Siege in the Sahara is a dramatic reconstruction of the terrorist attack on a gas plant in Algeria that involved two Canadian jihadists and left 40 hostages dead. Over four days, the hostage-taking transfixed the world, ending when Algerian Special Forces stormed the site and killed or captured all of the Al Qaeda operatives, including the two Canadians. The film raises many important questions about why so many hostages died in the attack.
Siege in the Sahara goes behind the news headlines to reconstruct the events of the four-day siege in January 2013, revealing in terrifying detail how it all unfolded. Compelling first-person interviews with British and American survivors combine with dramatic reconstructions of gun battles, personal encounters with the terrorists and daring tales of escape and bravery. Personal photos, telephone recordings and emails help re-create the rapidly unfolding events.
Some of the key questions raised in the documentary are: How did a convoy of dozens of terrorists manage to travel undetected across hundreds of kilometers of desert and gain control of one of Algeria’s most valuable gas facilities? Who was ultimately responsible for the safety of its workers? And did the Algerian government act appropriately when it refused to negotiate with the hostage-takers and sent in its army without notifying foreign governments?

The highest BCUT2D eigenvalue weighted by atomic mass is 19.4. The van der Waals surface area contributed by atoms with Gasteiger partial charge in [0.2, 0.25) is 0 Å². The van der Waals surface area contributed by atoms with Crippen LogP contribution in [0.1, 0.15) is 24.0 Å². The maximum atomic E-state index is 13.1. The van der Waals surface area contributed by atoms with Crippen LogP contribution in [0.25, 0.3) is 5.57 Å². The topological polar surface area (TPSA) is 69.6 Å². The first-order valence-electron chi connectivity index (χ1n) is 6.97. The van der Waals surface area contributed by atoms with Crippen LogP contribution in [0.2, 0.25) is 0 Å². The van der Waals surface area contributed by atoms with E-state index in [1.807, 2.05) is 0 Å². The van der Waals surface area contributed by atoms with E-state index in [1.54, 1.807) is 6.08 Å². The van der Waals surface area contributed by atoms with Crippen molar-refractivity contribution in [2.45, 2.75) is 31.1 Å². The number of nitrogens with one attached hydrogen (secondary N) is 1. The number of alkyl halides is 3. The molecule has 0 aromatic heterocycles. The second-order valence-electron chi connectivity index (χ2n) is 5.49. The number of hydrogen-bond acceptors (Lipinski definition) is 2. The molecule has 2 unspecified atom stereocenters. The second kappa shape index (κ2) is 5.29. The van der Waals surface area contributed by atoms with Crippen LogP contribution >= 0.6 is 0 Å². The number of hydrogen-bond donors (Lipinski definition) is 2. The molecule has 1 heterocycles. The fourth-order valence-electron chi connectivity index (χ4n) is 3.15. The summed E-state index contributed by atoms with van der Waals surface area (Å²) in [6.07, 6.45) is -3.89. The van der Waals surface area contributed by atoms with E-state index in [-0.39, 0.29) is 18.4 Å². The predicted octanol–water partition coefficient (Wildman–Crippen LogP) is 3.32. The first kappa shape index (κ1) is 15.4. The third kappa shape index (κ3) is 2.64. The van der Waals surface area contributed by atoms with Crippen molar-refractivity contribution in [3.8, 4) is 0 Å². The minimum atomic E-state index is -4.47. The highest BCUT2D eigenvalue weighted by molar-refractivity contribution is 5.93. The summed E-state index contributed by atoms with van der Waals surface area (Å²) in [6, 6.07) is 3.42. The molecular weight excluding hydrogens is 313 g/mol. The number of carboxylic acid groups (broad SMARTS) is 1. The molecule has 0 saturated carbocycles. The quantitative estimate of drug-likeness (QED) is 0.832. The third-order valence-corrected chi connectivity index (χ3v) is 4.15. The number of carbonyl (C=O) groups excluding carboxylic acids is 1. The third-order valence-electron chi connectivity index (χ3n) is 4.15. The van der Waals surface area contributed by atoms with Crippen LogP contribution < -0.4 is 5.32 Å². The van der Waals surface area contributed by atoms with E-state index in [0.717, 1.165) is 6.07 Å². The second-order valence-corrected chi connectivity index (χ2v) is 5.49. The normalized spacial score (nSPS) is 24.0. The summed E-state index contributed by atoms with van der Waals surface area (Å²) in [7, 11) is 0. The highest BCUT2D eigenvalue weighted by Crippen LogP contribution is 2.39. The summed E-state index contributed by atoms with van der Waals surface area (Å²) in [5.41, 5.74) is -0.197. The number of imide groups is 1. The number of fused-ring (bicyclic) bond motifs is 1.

As the film makes clear, many hostages died in the crossfire between the terrorists and the Algerian army. “I didn’t know who to be more afraid of,” says British survivor Stephen McFaul. “None of them had any intentions of seeing me home safely.”
Siege in the Sahara also provides key details about the role of one of the two Canadian hostage-takers. McFaul recounts how 22-year-old Canadian Xristos Katsiroubas acted as an interpreter, speaking directly to his captives about Al Qaeda’s demands. And he describes in chilling detail Katsiroubas’ attempt to detonate a homemade explosive device in an SUV filled with hostages.
This documentary chronicles the rise of a new and bold brand of Al Qaeda in north Africa, committed to acts of international terror and led by militants like Mokhtar Belmokhtar, mastermind behind the gas plant attack. Belmokhtar, described as the most dangerous man in the Sahara, is now on the FBI’s Most Wanted list with a $5 million bounty for his capture.
Directed by Bruce Goodison, an award-winning documentary and drama director whose films include Our War, Bin Laden: Shoot to Kill and the Emmy-nominated FLIGHT 93: The Flight that Fought Back. Produced by Nutopia.
ANI MAURITANIAN NEWS AGENCY
LOUIZA ANMI ARCHIVE
SAHARA MEDIA AGENCY
TACTICAL AIRSOFT, UTAH
Drama Director of Photography
Jordan Production Designer
UK Drama Production Designer
Documentary Directors of Photography
Off Line Editors
Head of Production
A Nutopia Ltd.